Profane #1 Alternative Cover art
Credit: Boom! Studios

Just like the narrative, the artwork is deceptively straightforward. Raὒl Fernandez has a classic comic book style with bold shapes, heavy outlines and chunky areas of shadow. Each page has a clear line of focus, often running down the center of the page, which leads the eye naturally from one panel to the next. However, the nature of the story and the mystery that is constantly referred to, forces you as a reader to stray from the focal line. This creates a forced tension between what you as a reader should be doing and what you want to do. For example, on the opening page, the visuals follow Profane as he enters a house and moves from one room to the next. Your eye is drawn down the center of the page with each door that is opened, however Fernandez fills each panel with objects and images that could be relevant to the plot. As the voiceover mentions private detectives and solving cases, your brain naturally starts to look for clues and items of significance. Fernandez litters the pages with such clues, or possible red herrings, turning each page into a cornucopia of possibilities. Is that slightly out of focus poster relevant? Do I need to identify the women in each of the photographs that Profane passes?

If you pick up a comic, flick through it to get a general gist, then chuck it to the side, classing it as read, then you are missing out, especially in comics like Profane. This has been designed to be pawed over and scrutinized. The creators are expecting you to look into each nook and cranny, peer into the shadows to look for shapes, and study each face in the background to see if they reoccur elsewhere. From the opening page, the narrative puts you on guard to watch every little step which in turn means that you appreciate the art of this comic so much more. The clever scripting, with its deliberate cliched styling, and detailed panel work means that there is a lot packed into this first issue. There is a lot to digest and examine, and then re-examine when you reach the cliffhanger ending with the first, of what I expect to be many, major twists.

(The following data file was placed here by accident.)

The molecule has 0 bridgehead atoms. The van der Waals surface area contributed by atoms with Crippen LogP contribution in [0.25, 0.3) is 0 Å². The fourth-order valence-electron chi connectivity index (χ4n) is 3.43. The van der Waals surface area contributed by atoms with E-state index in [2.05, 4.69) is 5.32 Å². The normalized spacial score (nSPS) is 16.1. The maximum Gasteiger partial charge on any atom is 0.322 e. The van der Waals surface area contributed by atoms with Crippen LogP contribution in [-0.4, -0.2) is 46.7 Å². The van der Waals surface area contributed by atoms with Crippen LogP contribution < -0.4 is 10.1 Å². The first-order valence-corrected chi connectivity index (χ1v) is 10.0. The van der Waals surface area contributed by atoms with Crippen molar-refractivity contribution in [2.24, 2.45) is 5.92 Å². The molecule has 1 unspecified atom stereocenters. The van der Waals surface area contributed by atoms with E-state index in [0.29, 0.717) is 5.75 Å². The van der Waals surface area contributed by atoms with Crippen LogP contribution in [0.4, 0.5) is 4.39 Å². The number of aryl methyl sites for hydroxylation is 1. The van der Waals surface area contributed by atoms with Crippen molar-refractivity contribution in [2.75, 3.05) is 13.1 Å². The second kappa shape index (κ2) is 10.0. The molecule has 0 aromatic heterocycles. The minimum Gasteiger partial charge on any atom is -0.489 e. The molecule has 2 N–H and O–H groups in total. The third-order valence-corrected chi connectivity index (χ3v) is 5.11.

Profane #1 Sketch Cover art
Credit: Boom! Studios

Profane is a visual treat, with Marchisio’s colors helping to control the number of time jumps, flashbacks, and shocking memory revelations. A change in color wash separates the various aspects of the narrative so that the narrative never becomes muddled or confusing. Marchisio uses subtle changes in tone between objects in panels but also picks one color as a standout to follow from panel to panel, across a page. This creates another focal point on a page, sometimes helping Fernendez’s reading pattern, sometimes complicating it. It is yet another layer to this multi-layered comic.

If you’re not yet convinced, I’m not sure what else I can say. It’s a murky world out there, and sometimes it’s good to get lost in a good book or, in this case, comic. The creators tell their story and pack it with brilliance and wit. Profane has a strong opening narrative, great artwork from all involved, and a comic that wears its inspiration on its sleeve. This will appeal to crime enthusiasts, comic book historians, and fans of good stories told well.

Darryll Robson
Darryll Robson
Comic book reader, reviewer and critic. A student of Comics Studies and still patiently waiting for the day they announce 'Doctor Who on The Planet of the Apes'.
PROFANE is a comic that on the surface may only appeal to crime readers, but in truth, it has so much more to offer. Witty, gritty, and with a cast who are a little bit...unlikable. Just the way it should be.Review: PROFANE #1 — A Mysterious Man In A Dangerous World